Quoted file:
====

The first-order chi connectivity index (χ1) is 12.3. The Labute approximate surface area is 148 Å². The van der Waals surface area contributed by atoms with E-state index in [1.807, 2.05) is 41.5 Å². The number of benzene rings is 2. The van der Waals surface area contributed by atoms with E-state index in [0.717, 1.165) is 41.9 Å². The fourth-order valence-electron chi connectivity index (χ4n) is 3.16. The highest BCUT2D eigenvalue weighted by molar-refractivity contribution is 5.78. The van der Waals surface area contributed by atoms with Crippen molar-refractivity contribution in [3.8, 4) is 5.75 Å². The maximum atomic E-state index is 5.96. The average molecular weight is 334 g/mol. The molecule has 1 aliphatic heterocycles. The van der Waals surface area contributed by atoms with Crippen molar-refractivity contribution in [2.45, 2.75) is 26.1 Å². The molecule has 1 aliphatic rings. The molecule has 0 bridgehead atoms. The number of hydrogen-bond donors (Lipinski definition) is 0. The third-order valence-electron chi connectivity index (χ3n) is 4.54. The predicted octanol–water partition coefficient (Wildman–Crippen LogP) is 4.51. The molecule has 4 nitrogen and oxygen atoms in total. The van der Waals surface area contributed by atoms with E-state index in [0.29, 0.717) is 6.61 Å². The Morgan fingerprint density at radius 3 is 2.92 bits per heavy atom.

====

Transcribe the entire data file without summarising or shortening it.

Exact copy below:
The first-order chi connectivity index (χ1) is 12.3. The Labute approximate surface area is 148 Å². The van der Waals surface area contributed by atoms with E-state index in [1.807, 2.05) is 41.5 Å². The number of benzene rings is 2. The van der Waals surface area contributed by atoms with E-state index in [0.717, 1.165) is 41.9 Å². The fourth-order valence-electron chi connectivity index (χ4n) is 3.16. The highest BCUT2D eigenvalue weighted by molar-refractivity contribution is 5.78. The van der Waals surface area contributed by atoms with Crippen molar-refractivity contribution in [3.8, 4) is 5.75 Å². The maximum atomic E-state index is 5.96. The average molecular weight is 334 g/mol. The molecule has 1 aliphatic heterocycles. The van der Waals surface area contributed by atoms with Crippen molar-refractivity contribution in [2.45, 2.75) is 26.1 Å². The molecule has 1 aliphatic rings. The molecule has 0 bridgehead atoms. The number of hydrogen-bond donors (Lipinski definition) is 0. The third-order valence-electron chi connectivity index (χ3n) is 4.54. The predicted octanol–water partition coefficient (Wildman–Crippen LogP) is 4.51. The molecule has 4 nitrogen and oxygen atoms in total. The van der Waals surface area contributed by atoms with E-state index in [0.29, 0.717) is 6.61 Å². The Morgan fingerprint density at radius 3 is 2.92 bits per heavy atom.